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Hello Logs

Logging Introduction

When building an application it is very important to have information communicated clearly about what is going on inside your application. Whether this is a success message or a critical failure that needs someones attention.
We use Serilog behind the scenes. So any configuration you can perform with Serilog, also applies here.

Log Sinks

Serilog can output it's data to all kinds of sources. The console, Azure, Amazon, Elastic, Log4Net, Loggly, NLog, SQL Server, file... just to name a few. These sources are called Log Sinks.
Any time a sink is added to the configuration, all logging within Perigee automatically sends it's log data to the configured sources. This simple configuration strategy makes it incredibly easy to send log data wherever you need it.

Configure logs

We recommend doing most of this configuration within the appsettings.json file, so let's take a look at configuring a simple logger.
In the Hello Configuration Section we configured the console sink to have a different logging template. using the following section of code:
{
"Serilog": {
"MinimumLevel": "Debug",
"WriteTo": [
{
"Name": "Console",
"Args": {
"outputTemplate": "[{Timestamp:HH:mm:ss} {Level:u3}]({ThreadName}) {Message:lj}{NewLine}{Exception}"
}
}
]
}
}
The first tag, MinimumLevel - This describes what events get emitted to the sinks. At Debug, anything logged at the Verbose level is ignored. It's great for controlling what types of messages are visible.
The seconds tag, WriteTo is the array of configured logging sinks. You can control these sinks with the various settings they accept and can be found on the Serilog Sink Configuration page for the given sink.
If you configure another sink like the Microsft SQL Server sink, don't forget to also add the relevent nuget package to your project or it will be ignored!
1) Add the appropriate object to the AppSettings.Serilog.WriteToarray:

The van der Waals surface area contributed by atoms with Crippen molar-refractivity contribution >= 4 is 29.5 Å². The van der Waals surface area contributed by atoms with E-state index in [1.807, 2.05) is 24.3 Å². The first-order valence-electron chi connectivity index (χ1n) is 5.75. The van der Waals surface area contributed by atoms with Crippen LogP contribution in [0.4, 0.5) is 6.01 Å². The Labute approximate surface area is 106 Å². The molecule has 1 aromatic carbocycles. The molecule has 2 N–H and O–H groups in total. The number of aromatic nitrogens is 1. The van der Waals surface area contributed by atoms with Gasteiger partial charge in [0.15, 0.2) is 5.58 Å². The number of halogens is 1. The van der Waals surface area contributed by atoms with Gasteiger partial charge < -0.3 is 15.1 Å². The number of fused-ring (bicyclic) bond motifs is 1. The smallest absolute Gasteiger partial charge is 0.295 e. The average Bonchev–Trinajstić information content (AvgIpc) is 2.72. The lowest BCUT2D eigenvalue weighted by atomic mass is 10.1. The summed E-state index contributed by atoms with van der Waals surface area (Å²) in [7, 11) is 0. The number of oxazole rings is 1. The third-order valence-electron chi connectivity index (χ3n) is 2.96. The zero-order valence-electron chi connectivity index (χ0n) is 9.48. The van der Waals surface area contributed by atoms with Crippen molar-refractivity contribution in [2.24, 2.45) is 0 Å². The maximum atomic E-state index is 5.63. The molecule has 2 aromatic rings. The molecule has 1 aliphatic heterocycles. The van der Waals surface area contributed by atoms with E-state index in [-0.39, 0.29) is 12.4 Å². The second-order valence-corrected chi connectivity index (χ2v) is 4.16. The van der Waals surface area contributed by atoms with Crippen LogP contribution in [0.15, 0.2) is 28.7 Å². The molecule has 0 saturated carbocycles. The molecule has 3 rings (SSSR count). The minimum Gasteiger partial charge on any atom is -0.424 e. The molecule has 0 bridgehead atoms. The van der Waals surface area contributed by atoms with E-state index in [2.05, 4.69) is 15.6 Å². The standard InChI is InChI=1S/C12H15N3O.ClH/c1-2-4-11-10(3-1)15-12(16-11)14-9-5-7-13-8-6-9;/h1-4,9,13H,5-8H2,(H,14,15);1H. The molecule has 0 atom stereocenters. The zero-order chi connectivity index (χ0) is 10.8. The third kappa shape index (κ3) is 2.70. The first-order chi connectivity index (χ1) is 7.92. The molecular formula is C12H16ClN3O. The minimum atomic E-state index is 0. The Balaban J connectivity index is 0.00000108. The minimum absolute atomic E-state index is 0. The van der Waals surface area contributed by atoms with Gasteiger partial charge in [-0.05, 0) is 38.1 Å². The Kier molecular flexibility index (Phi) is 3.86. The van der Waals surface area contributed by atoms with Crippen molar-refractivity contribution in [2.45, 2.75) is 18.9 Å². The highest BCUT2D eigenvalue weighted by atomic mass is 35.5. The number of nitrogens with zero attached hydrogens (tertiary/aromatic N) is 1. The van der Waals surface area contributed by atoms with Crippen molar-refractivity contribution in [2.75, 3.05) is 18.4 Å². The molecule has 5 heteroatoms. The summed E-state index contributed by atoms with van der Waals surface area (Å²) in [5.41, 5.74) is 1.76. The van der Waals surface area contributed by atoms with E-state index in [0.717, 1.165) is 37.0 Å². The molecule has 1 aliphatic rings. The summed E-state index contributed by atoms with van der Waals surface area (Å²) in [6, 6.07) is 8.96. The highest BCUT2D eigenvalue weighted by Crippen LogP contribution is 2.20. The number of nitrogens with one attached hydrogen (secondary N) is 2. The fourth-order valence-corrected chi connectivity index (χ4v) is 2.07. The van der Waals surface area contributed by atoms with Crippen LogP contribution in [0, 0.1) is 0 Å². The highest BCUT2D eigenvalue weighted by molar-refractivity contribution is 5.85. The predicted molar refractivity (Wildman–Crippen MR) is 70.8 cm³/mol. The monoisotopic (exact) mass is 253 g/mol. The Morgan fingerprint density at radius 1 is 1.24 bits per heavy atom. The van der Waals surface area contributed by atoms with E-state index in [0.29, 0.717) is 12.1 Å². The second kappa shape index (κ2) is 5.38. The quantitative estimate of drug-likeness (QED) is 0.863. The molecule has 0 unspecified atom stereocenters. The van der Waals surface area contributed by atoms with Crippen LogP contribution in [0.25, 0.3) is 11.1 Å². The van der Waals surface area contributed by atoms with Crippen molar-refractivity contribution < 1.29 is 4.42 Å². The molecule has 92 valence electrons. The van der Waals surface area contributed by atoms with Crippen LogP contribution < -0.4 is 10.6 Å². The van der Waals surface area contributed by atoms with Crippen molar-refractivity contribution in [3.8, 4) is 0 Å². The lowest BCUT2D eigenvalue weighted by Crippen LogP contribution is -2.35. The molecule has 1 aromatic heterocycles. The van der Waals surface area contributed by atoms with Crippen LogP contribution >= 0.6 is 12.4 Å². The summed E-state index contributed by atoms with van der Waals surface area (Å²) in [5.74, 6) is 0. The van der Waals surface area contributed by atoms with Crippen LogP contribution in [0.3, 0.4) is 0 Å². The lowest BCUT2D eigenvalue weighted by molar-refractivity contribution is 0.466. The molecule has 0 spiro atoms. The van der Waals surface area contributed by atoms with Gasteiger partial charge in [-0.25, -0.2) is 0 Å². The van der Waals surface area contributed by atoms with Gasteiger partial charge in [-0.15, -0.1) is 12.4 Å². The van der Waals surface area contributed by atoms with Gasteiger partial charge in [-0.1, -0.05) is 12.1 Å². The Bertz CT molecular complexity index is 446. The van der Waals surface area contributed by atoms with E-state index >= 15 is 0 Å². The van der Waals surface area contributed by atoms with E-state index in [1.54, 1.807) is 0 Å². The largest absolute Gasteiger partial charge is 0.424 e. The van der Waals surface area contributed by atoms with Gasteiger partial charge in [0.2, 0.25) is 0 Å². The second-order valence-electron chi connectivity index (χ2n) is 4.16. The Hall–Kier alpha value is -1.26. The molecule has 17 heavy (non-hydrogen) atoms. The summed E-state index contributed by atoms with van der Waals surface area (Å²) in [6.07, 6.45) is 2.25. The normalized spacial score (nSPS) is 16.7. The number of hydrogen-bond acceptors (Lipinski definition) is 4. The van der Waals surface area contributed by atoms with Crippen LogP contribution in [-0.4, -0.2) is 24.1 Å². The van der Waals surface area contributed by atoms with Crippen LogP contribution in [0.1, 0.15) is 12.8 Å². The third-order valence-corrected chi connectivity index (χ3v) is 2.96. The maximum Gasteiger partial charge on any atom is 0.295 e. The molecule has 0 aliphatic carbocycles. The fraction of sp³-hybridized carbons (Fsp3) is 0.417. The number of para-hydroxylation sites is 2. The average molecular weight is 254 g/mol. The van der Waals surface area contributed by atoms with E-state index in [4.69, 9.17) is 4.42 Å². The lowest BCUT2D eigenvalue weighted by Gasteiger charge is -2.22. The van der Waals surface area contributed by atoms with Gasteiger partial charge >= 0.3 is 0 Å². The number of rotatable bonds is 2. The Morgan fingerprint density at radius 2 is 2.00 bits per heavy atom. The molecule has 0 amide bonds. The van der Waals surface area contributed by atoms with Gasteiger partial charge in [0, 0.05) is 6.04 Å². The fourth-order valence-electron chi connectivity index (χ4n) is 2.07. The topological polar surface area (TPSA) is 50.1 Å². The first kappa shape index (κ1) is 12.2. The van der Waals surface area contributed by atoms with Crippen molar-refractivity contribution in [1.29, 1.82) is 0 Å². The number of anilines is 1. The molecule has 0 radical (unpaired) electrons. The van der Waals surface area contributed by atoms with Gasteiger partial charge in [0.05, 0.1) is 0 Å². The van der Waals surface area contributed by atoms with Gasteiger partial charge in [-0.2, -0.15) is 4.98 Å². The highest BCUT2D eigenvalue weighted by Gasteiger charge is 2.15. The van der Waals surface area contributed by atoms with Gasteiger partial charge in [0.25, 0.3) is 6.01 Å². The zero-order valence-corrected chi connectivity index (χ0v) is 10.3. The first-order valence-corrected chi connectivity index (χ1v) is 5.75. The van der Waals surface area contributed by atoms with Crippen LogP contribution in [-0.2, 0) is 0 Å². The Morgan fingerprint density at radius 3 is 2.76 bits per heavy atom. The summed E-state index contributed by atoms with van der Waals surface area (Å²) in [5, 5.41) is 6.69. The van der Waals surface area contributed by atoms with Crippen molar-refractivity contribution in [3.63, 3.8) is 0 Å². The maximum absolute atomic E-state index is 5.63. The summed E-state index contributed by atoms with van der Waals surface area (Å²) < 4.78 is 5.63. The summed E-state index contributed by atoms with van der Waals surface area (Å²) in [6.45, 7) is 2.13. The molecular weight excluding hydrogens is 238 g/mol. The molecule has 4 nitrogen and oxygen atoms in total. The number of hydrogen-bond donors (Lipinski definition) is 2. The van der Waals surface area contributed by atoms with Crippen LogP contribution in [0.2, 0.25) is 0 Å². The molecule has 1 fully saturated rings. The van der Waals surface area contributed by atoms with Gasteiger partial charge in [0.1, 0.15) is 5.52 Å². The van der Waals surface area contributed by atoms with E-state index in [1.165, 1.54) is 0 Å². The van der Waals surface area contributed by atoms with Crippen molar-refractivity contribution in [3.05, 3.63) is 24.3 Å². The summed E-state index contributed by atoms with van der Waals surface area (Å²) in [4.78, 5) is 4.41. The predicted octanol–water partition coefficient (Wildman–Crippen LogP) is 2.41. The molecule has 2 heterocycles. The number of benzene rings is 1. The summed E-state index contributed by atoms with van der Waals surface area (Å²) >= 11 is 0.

{ "Name": "MSSqlServer", ...}
2) Install the package with Nuget:
Install-Package Serilog.Sinks.MSSqlServer
3) You're now ready to log away as usual!

Configuration - With Hosting

The hosting configuration also includes a few additional keys, let's take a look here:
{
"Serilog": {
"MinimumLevel": {
"Default": "Information",
"Override": {
"Microsoft": "Warning",
"System": "Warning",
"Microsoft.AspNetCore": "Warning"
}
},
"WriteTo": [
{ "Name": "Console" }
]
}
}
This time, the MinimumLevel is an object, not a string. This allows us to set the default logging level, as well as override the logging levels for several other namespaces.
The overrides supplied here will squash the incredible amount of information being logged from ASPNetCore hosting by default.

Perigee Logging

Logging is built throughout Perigee. Any thread that is managed and created is automatically sent a logger with the appropriate configurations.
PerigeeApplication.ApplicationNoInit("DemoApp", (c) =>
{
c.AddRecurring("Recurring Task" (ct, l) => {
l.LogInformation("See how this Thread is automatically sent a logger?");
});
});
Want to see more information about perigee application design?

Getting a log directly

We can easily get a log directly from the ThreadRegistry any time we want outside of a ManagedThread. This log is tied into the Serilog system and will automatically inherit the configuration defined.
PerigeeApplication.ApplicationNoInit("DemoApp", (c) =>
{
//Get a logger from the ThreadRegistry
c.GetLogger<Program>();
});

Log Scopes

As shown above, you can override the logging template with additional parameters. Here we've added the ThreadName to the logging template. The reason this works out of the box is because Perigee's internal thread management system injects this log scope before sending an ILogger back.
You can add as many custom log scopes as you need. They will appear differently for different log sinks. This is very helpful when adding a BatchID, CorrelationID, SystemID, NetworkID or other identifying information to the log request.
  • If logging to a database with an additional column added to the logging table - any matching log scope will fill that column value
  • If logging to something like Splunk, you'll see those log scopes present in the additional log data
  • If an overriden template in the console logger includes the custom scope, it will be written when present

Scope demo

Make sure to setup your appsettings.json with the modified logging template:
{
"Serilog": {
"MinimumLevel": "Debug",
"WriteTo": [
{
"Name": "Console",
"Args": {
"outputTemplate": "[{Timestamp:HH:mm:ss} {Level:u3}]({ThreadName}) {Message:lj}{NewLine}{Exception}"
}
}
]
}
}
Then add a simple recurring method and override the ThreadName supplied by Perigee:
PerigeeApplication.ApplicationNoInit("Scopes", (c) =>
{
c.AddRecurring("RecurringLogger", (ct, l) => {
//Begin a new log scope on this logger, overriding the ThreadName
using var scopes = l.BeginScope(new Dictionary<string, object> { { "ThreadName", "CUSTOMIZED" } });
//Anything now logged from here will have it's "ThreadName" set to "CUSTOMIZED"
l.LogInformation("See the overriden thread name?");
});
});
The output will look like this:
[15:09:16 INF](CUSTOMIZED) See the overriden thread name?